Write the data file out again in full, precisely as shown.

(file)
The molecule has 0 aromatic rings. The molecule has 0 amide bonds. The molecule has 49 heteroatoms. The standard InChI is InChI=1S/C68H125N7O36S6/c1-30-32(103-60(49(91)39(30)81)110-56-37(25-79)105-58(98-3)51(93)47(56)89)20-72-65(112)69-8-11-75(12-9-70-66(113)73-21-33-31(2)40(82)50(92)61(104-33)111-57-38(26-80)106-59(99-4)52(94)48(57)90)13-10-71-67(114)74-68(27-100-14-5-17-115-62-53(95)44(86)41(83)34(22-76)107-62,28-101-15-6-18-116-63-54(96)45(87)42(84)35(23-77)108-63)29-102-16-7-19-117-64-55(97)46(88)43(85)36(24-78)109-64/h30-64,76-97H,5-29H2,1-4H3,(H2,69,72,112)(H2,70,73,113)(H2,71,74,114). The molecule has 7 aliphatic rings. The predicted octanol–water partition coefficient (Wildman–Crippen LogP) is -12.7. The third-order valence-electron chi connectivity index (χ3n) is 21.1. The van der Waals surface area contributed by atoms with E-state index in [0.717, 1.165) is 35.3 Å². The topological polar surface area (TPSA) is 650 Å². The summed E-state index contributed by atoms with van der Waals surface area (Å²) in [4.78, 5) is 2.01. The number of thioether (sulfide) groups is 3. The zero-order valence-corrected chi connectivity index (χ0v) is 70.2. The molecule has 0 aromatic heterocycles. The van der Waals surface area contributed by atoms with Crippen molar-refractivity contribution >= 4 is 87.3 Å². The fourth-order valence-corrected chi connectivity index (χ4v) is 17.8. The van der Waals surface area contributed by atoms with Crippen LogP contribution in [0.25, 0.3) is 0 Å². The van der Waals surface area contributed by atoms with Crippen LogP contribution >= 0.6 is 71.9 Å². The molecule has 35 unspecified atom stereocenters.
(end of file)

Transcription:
The molecule has 0 aromatic rings. The molecule has 0 amide bonds. The molecule has 49 heteroatoms. The standard InChI is InChI=1S/C68H125N7O36S6/c1-30-32(103-60(49(91)39(30)81)110-56-37(25-79)105-58(98-3)51(93)47(56)89)20-72-65(112)69-8-11-75(12-9-70-66(113)73-21-33-31(2)40(82)50(92)61(104-33)111-57-38(26-80)106-59(99-4)52(94)48(57)90)13-10-71-67(114)74-68(27-100-14-5-17-115-62-53(95)44(86)41(83)34(22-76)107-62,28-101-15-6-18-116-63-54(96)45(87)42(84)35(23-77)108-63)29-102-16-7-19-117-64-55(97)46(88)43(85)36(24-78)109-64/h30-64,76-97H,5-29H2,1-4H3,(H2,69,72,112)(H2,70,73,113)(H2,71,74,114). The molecule has 7 aliphatic rings. The predicted octanol–water partition coefficient (Wildman–Crippen LogP) is -12.7. The third-order valence-electron chi connectivity index (χ3n) is 21.1. The van der Waals surface area contributed by atoms with E-state index in [0.717, 1.165) is 35.3 Å². The topological polar surface area (TPSA) is 650 Å². The summed E-state index contributed by atoms with van der Waals surface area (Å²) in [4.78, 5) is 2.01. The number of thioether (sulfide) groups is 3. The zero-order valence-corrected chi connectivity index (χ0v) is 70.2. The molecule has 0 aromatic heterocycles. The van der Waals surface area contributed by atoms with Crippen molar-refractivity contribution >= 4 is 87.3 Å². The fourth-order valence-corrected chi connectivity index (χ4v) is 17.8. The van der Waals surface area contributed by atoms with Crippen LogP contribution in [0.25, 0.3) is 0 Å². The van der Waals surface area contributed by atoms with Crippen LogP contribution >= 0.6 is 71.9 Å². The molecule has 35 unspecified atom stereocenters.